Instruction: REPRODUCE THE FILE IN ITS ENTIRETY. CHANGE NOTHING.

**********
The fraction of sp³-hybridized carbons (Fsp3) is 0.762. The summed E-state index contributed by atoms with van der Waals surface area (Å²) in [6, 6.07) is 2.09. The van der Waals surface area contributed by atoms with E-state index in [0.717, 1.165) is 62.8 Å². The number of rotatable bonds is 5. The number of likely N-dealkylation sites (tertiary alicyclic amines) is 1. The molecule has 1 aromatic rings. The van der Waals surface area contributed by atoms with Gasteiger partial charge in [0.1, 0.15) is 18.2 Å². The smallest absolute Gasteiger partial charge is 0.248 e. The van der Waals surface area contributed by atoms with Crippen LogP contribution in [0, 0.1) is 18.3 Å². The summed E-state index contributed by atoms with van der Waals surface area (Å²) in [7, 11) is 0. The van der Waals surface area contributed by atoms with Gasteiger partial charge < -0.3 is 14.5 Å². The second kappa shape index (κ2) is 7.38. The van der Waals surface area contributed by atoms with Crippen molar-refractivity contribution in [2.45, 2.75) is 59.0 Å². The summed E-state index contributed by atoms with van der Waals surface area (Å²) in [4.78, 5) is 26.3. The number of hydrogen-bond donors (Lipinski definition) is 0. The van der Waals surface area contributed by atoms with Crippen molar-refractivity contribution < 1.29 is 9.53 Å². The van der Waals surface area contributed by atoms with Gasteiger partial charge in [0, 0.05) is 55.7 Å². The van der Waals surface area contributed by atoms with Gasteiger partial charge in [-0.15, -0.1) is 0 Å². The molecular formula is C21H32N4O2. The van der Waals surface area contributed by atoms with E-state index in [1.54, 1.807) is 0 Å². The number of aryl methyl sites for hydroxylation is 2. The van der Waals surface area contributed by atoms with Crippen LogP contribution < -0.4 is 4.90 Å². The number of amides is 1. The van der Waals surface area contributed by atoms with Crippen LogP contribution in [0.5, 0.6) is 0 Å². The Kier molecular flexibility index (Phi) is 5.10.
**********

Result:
The fraction of sp³-hybridized carbons (Fsp3) is 0.762. The summed E-state index contributed by atoms with van der Waals surface area (Å²) in [6, 6.07) is 2.09. The van der Waals surface area contributed by atoms with E-state index in [0.717, 1.165) is 62.8 Å². The number of rotatable bonds is 5. The number of likely N-dealkylation sites (tertiary alicyclic amines) is 1. The molecule has 1 aromatic rings. The van der Waals surface area contributed by atoms with Gasteiger partial charge in [0.1, 0.15) is 18.2 Å². The smallest absolute Gasteiger partial charge is 0.248 e. The van der Waals surface area contributed by atoms with Crippen LogP contribution in [0, 0.1) is 18.3 Å². The summed E-state index contributed by atoms with van der Waals surface area (Å²) in [7, 11) is 0. The van der Waals surface area contributed by atoms with Gasteiger partial charge < -0.3 is 14.5 Å². The second kappa shape index (κ2) is 7.38. The van der Waals surface area contributed by atoms with Crippen molar-refractivity contribution in [2.45, 2.75) is 59.0 Å². The summed E-state index contributed by atoms with van der Waals surface area (Å²) in [4.78, 5) is 26.3. The number of hydrogen-bond donors (Lipinski definition) is 0. The van der Waals surface area contributed by atoms with Crippen molar-refractivity contribution < 1.29 is 9.53 Å². The van der Waals surface area contributed by atoms with Gasteiger partial charge in [0, 0.05) is 55.7 Å². The van der Waals surface area contributed by atoms with Gasteiger partial charge in [-0.15, -0.1) is 0 Å². The molecular formula is C21H32N4O2. The van der Waals surface area contributed by atoms with E-state index in [1.54, 1.807) is 0 Å². The number of aryl methyl sites for hydroxylation is 2. The van der Waals surface area contributed by atoms with Crippen LogP contribution < -0.4 is 4.90 Å². The number of amides is 1. The van der Waals surface area contributed by atoms with Crippen LogP contribution in [0.5, 0.6) is 0 Å². The Kier molecular flexibility index (Phi) is 5.10.